Yellow River Fighter (1988)

Directed by
A rare mainland Chinese wuxia film
Reviewed by Simon on 2024-02-04

In the warring states period three powerful lords are vying for control of the nation. After a fierce battle one lord has the other at the point of his sword when a passing hero intervenes to save him. He doesn't seek reward, being lost in grief, but a wandering showman befriends him and sees a chance for advantage when he learns that a lord owes him a debt.

Yellow River Fighter is one of the only other films made by the team that produced the Shaolin Temple films starring Jet Li, most of them being members or instructors on the Beijing Wushu Team. This film is a bit more of a wuxia, set in an earlier era and featuring predominantly weapons based fights, but it still has something of the vibe of the Shaolin films - and Yue Hoi does eventually pop up in monks robes.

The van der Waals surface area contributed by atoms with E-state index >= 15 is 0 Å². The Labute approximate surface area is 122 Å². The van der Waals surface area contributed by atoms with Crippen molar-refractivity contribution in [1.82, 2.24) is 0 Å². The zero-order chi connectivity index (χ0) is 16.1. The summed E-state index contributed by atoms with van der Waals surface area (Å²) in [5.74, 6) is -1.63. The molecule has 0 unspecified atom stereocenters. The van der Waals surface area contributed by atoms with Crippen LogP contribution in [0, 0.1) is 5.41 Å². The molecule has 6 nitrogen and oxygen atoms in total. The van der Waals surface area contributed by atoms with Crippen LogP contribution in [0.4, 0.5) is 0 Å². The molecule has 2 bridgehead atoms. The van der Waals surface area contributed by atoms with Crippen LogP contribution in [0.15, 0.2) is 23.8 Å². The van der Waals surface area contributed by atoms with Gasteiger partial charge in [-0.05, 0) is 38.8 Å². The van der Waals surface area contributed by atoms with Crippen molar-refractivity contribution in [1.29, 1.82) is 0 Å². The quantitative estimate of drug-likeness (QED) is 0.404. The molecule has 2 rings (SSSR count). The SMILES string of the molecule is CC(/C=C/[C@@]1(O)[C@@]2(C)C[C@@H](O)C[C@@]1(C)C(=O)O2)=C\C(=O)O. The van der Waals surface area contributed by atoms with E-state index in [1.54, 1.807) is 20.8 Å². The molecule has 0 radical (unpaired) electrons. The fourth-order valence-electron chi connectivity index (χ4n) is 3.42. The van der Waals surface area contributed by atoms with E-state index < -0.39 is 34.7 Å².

Things start off a bit rough, with some amateurish choreography in the opening large scale battle and some cringey comedy from the young showman/beggar, but eventually the film finds its groove and becomes altogether more intense. The story gets more serious and the fight choreography improves immeasurably once the scale becomes smaller and the team's talented wushu athletes get chance to show their abilities.

There is a unique flavour to the film, imparted by the dramatic landscapes and the fighting style of the performers. It's a shame the mainland didn't produce more wuxia in this era, as the CGI-heavy modern Chinese wuxia films are absolutely nothing like this and I doubt many people have seen this one, even in China.